Colonialism is a specter that hangs over the world at large — inescapable, yet also often unrecognized. It is the proverbial elephant in the room. As power structures in the modern, post-colonial world are still centered in their inherited locales (the Global North, the West, …), they perpetuate systems of colonialism and colonialist ideologies. However, these systems and ideologies are no longer forced by martial means, but more insidiously through culture, marketplaces, and education. This imperialist approach uses many of the same means of oppression that early colonialism used, though, primary of which are assimilation and language.

Language itself as a colonialist/imperialistic power is an uncomfortable proposition, but has a well-documented history clearly showing its very creation as a means of social control (it is worth noting that, domestically, shared language practices can be vastly beneficial, but exporting these ideologies and then using them to oppress others is, obviously, not). Assimilation goes hand-in-hand with language practice in two ways: By means of forced assimilation of others through same-language requirements (thereby establishing a de facto Other) and as a means of erasure by absorbing an other into the society/culture of the majority.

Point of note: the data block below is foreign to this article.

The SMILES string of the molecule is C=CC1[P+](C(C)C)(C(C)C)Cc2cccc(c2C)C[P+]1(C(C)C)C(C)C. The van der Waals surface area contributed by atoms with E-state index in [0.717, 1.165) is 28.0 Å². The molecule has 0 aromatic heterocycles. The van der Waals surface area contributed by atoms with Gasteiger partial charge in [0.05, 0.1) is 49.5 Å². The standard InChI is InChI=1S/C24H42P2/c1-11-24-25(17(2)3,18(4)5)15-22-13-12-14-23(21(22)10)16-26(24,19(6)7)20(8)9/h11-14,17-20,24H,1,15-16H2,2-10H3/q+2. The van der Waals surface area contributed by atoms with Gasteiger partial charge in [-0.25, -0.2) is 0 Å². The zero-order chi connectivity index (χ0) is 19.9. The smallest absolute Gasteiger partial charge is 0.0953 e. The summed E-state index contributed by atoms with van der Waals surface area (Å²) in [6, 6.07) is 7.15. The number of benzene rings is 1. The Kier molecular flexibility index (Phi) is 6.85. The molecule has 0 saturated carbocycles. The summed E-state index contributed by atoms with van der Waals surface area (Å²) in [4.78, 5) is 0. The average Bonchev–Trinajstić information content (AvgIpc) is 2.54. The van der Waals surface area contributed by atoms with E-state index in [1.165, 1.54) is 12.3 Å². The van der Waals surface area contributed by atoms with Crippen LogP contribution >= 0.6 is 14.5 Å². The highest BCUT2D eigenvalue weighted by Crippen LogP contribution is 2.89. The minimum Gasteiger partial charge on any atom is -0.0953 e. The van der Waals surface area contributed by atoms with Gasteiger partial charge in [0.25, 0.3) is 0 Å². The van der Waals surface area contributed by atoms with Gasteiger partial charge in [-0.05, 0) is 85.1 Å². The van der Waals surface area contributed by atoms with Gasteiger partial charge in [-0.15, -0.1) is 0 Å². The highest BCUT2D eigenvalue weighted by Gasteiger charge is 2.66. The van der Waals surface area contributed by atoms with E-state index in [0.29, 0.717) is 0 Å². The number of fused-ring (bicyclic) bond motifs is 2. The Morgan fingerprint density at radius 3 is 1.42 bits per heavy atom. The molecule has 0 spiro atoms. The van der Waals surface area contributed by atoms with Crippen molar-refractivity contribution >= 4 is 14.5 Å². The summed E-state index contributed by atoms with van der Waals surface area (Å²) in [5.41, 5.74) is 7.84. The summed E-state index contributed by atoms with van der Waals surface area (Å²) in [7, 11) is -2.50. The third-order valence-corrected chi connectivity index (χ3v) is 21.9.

This all raises an alarm for English’s prominence in an increasingly globalized society, its status as a lingua franca, and its continued education — both the model of the education and its purpose(s). It is to this model of English education that I issue the challenge of decoloniality: To extract it from its history, free the education of classical (colonialist) linguistic framing, and reinvent the practice to center the speaker instead of the ideal of the English speaker. To explore this issue, I will summarize a history of colonialism from a linguistic perspective and then incorporate the conversation around the decoloniality of English education in support of my position. To close, I will be so bold as to suggest a means to an end and concretize all of this as something actionable.